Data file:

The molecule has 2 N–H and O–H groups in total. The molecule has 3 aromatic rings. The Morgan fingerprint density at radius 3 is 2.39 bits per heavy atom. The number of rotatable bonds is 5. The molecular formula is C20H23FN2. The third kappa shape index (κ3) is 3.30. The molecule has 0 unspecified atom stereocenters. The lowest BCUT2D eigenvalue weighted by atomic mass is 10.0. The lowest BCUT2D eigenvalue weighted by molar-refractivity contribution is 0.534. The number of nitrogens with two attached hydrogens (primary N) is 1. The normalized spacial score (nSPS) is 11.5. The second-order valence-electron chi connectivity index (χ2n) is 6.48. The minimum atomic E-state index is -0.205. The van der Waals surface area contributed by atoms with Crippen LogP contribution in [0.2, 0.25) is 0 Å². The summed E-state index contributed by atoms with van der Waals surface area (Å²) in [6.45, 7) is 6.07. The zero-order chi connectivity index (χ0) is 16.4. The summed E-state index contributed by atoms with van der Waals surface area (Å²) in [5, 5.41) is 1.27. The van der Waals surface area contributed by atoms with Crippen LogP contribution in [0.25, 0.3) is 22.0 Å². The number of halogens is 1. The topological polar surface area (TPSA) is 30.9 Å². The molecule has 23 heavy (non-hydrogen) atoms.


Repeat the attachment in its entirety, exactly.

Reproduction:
The molecule has 2 N–H and O–H groups in total. The molecule has 3 aromatic rings. The Morgan fingerprint density at radius 3 is 2.39 bits per heavy atom. The number of rotatable bonds is 5. The molecular formula is C20H23FN2. The third kappa shape index (κ3) is 3.30. The molecule has 0 unspecified atom stereocenters. The lowest BCUT2D eigenvalue weighted by atomic mass is 10.0. The lowest BCUT2D eigenvalue weighted by molar-refractivity contribution is 0.534. The number of nitrogens with two attached hydrogens (primary N) is 1. The normalized spacial score (nSPS) is 11.5. The second-order valence-electron chi connectivity index (χ2n) is 6.48. The minimum atomic E-state index is -0.205. The van der Waals surface area contributed by atoms with Crippen LogP contribution in [0.2, 0.25) is 0 Å². The summed E-state index contributed by atoms with van der Waals surface area (Å²) in [6.45, 7) is 6.07. The zero-order chi connectivity index (χ0) is 16.4. The summed E-state index contributed by atoms with van der Waals surface area (Å²) in [5, 5.41) is 1.27. The van der Waals surface area contributed by atoms with Crippen LogP contribution in [0.25, 0.3) is 22.0 Å². The number of halogens is 1. The topological polar surface area (TPSA) is 30.9 Å². The molecule has 23 heavy (non-hydrogen) atoms.